Fish Are Friends. And Yes, Sharks Count.

Environment, film

Summer wouldn’t be the same without those quintessential blockbuster hits that we all know and love. Jaws, one of the most prominent and successful blockbuster films of all time, reeled in $14 million in its first weekend back in 1975. Though the film came out more than 40 years ago, its impact has been everlasting—in a very negative way.

A preview for the upcoming film The Meg, —a term short for Megalodon, the largest prehistoric shark in the world—reminded me of the messaging behind Jaws. If you haven’t seen the preview yet, think Jaws, but with a submarine instead of a boat.

While these films can be fun and thrilling to watch, they send a terrible message about these astonishing sea creatures. Sharks are dubbed as “killing machines” or “deadly predators” when really sharks are nothing to fear. In fact, sharks should be fearing us. In 2013, Marine Policy reported that roughly 100 million sharks are killed by humans annually. And how many humans are killed from shark attacks annually? About five. According to National Geographic, you have a 1 in 63 chance of dying from the flu and a 1 in 3,700,000 chance of being killed by a shark during your lifetime.

When we negatively depict something, we don’t care what happens to it. In fact, we often go out of our way to cause harm. Now due to overfishing and human-caused climate change, a variety of shark species are endangered, ranging from vulnerable to critical. We need to protect these creatures with all of our being, along with the numerous other endangered species on the planet.

We’re in the midst of the one week completely dedicated to these super swimmers—and yes, I’m talking about Shark Week. I encourage you to take the time to learn about the various species of sharks (there are hundreds!) and appreciate them for what they are and offer. In order to protect something, we first must love and understand it.

Look, I’m not saying you can’t support films like Jaws and The Meg, though that wouldn’t be the worst idea. However, if you do decide to support these films and others like them, please don’t support the negative messaging. Sharks are widely misunderstood, just like some of us humans out there. Give them a chance.


To learn more, tune into Shark Week on Discovery Channel or check out some of these other resources below:

Have a fin-tastic #SharkWeek!

Diving Into National Geographic’s Encounter: Ocean Odyssey

Blog, Environment, Science

It’s not every day that you can hop on the subway, head to Times Square, and submerge yourself hundreds of feet below sea level. Thanks to National Geographic’s Encounter: Ocean Odyssey, an interactive and immersive underwater adventure, swimming with sea life has never been easier.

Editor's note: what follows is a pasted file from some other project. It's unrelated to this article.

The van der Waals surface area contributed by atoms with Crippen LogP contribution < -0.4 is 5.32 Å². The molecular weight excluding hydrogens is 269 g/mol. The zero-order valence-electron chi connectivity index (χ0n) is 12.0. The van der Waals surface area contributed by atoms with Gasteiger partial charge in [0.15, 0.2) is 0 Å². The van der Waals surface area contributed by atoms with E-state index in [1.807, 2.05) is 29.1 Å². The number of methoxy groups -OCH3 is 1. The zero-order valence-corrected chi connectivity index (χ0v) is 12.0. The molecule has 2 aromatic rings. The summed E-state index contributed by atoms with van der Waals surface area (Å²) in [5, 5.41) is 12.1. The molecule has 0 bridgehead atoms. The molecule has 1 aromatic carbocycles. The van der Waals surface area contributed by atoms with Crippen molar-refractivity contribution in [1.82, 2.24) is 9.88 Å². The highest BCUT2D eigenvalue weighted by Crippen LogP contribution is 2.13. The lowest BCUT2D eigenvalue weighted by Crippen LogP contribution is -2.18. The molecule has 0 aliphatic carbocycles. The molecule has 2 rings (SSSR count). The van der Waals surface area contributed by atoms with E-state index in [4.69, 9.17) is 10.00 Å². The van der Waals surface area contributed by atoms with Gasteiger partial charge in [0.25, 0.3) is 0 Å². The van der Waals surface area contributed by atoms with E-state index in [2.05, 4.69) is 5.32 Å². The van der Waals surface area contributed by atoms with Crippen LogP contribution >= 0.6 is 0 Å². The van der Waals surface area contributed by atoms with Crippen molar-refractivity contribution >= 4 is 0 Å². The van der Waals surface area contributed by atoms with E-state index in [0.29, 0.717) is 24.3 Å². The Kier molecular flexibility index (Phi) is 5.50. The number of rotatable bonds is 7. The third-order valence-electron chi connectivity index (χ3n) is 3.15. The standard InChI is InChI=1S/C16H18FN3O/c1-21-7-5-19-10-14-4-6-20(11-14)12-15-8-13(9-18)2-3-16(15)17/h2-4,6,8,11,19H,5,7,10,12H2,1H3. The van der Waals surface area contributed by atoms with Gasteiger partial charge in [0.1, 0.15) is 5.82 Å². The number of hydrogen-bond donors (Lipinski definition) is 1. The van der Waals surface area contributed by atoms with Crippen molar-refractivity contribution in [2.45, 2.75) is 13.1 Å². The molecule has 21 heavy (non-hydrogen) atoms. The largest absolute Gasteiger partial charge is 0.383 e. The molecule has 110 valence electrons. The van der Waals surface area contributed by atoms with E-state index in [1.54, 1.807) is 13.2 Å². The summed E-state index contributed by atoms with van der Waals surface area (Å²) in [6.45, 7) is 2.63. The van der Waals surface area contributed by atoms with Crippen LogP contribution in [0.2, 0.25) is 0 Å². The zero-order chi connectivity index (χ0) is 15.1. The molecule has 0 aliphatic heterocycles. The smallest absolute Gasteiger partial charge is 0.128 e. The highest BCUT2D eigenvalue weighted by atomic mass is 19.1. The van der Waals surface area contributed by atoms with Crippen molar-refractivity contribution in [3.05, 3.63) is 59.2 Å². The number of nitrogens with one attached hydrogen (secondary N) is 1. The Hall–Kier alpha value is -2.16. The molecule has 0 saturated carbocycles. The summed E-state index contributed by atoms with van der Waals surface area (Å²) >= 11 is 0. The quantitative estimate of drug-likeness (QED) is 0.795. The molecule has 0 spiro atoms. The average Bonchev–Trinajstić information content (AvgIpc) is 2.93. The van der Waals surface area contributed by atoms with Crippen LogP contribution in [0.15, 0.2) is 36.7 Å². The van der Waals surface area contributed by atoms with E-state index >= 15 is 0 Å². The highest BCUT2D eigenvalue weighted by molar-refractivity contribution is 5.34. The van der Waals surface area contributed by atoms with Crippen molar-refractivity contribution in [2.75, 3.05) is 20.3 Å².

From the moment you step through the aqua-colored mist, it’s clear you’ve left Manhattan and embarked on a journey like no other. Nat Geo’s Encounter guides you from the South Pacific to the West Coast of North America, bringing a better understanding of the magnificent life we’ve discovered and the excitement and mystery of all that remains unknown.

The best part about Ocean Odyssey is the all-ages access pass to some of the world’s most beautiful, but dangerous places. This experience provides fun for the entire family. No waivers necessary. As a 23-year-old nature enthusiast, I can admit that I had just as much fun as the four-year-old explorer stomping around as the bioluminescent coral changed color around her.


While Ocean Odyssey serves as an educational experience about ocean life, this isn’t the typical exhibit-style museum trip. Nat Geo provides meaningful and engaging experiences, like a kelp forest maze, a sea lion training encounter, a 3D ride through a school of fish, and a room full of games and quizzes to keep your wits sharp. Every station gives visitors a sense of how these aquatic creatures live, thrive, and survive in their environments.

I would be remiss to exclude the overarching theme of advocacy and activism throughout the encounter. Nat Geo takes a subject as complicated as climate change and conveys the issue in a way that anyone could understand. There are many moments, both subtle and obvious, that prove how important and urgent human action continues to be. Luckily, there are numerous ways to engage and get involved with important issues like coral bleaching, pollution, and plastic use from signing pledges and promising to make small changes to sharing newfound knowledge with friends and family. Everyone at this encounter can make a difference, and any difference is commendable.

National Geographic has always been and continues to be an environmental organization very close to my heart. It educates young minds of the most critical environmental issues of our time and encourages action and change for the better. I will always support this amazing work and I hope you will too.

Tickets start at $32.50 and can be purchased here.

A portion of the proceeds will support National Geographic Society’s nonprofit work in conservation, exploration, research, and education.